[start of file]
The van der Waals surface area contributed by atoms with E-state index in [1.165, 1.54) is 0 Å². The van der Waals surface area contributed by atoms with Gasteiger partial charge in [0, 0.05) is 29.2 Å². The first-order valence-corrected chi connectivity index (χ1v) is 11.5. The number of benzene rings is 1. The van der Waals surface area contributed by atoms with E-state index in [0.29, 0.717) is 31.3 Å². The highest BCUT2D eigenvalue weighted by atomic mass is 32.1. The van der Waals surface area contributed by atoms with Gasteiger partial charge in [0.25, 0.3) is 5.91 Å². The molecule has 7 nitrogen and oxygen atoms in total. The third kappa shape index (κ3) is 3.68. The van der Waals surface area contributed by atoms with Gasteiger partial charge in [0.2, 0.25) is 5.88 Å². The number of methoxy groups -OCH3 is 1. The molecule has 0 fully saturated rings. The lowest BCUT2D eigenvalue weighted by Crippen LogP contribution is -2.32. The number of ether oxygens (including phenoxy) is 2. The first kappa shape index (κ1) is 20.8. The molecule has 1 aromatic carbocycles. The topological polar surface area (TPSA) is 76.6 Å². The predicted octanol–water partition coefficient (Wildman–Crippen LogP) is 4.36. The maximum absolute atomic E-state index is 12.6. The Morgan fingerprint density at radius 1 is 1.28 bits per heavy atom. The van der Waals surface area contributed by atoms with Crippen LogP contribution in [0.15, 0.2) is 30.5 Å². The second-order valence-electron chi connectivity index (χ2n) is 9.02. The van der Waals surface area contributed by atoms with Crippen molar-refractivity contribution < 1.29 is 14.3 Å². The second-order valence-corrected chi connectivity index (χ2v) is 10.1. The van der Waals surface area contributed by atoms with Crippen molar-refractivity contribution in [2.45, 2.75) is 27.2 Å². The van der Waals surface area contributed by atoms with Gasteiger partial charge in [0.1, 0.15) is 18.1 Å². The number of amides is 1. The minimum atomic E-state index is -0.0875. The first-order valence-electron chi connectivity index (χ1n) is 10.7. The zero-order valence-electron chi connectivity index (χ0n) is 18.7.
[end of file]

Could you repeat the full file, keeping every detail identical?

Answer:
The van der Waals surface area contributed by atoms with E-state index in [1.165, 1.54) is 0 Å². The van der Waals surface area contributed by atoms with Gasteiger partial charge in [0, 0.05) is 29.2 Å². The first-order valence-corrected chi connectivity index (χ1v) is 11.5. The number of benzene rings is 1. The van der Waals surface area contributed by atoms with E-state index in [0.29, 0.717) is 31.3 Å². The highest BCUT2D eigenvalue weighted by atomic mass is 32.1. The van der Waals surface area contributed by atoms with Gasteiger partial charge in [0.25, 0.3) is 5.91 Å². The molecule has 7 nitrogen and oxygen atoms in total. The third kappa shape index (κ3) is 3.68. The van der Waals surface area contributed by atoms with Gasteiger partial charge in [0.2, 0.25) is 5.88 Å². The number of methoxy groups -OCH3 is 1. The molecule has 0 fully saturated rings. The lowest BCUT2D eigenvalue weighted by Crippen LogP contribution is -2.32. The number of ether oxygens (including phenoxy) is 2. The first kappa shape index (κ1) is 20.8. The molecule has 1 aromatic carbocycles. The topological polar surface area (TPSA) is 76.6 Å². The predicted octanol–water partition coefficient (Wildman–Crippen LogP) is 4.36. The maximum absolute atomic E-state index is 12.6. The Morgan fingerprint density at radius 1 is 1.28 bits per heavy atom. The van der Waals surface area contributed by atoms with Crippen LogP contribution in [0.15, 0.2) is 30.5 Å². The second-order valence-electron chi connectivity index (χ2n) is 9.02. The van der Waals surface area contributed by atoms with Crippen molar-refractivity contribution < 1.29 is 14.3 Å². The second-order valence-corrected chi connectivity index (χ2v) is 10.1. The van der Waals surface area contributed by atoms with Crippen molar-refractivity contribution in [2.45, 2.75) is 27.2 Å². The van der Waals surface area contributed by atoms with Gasteiger partial charge in [0.1, 0.15) is 18.1 Å². The number of amides is 1. The minimum atomic E-state index is -0.0875. The first-order valence-electron chi connectivity index (χ1n) is 10.7. The zero-order valence-electron chi connectivity index (χ0n) is 18.7.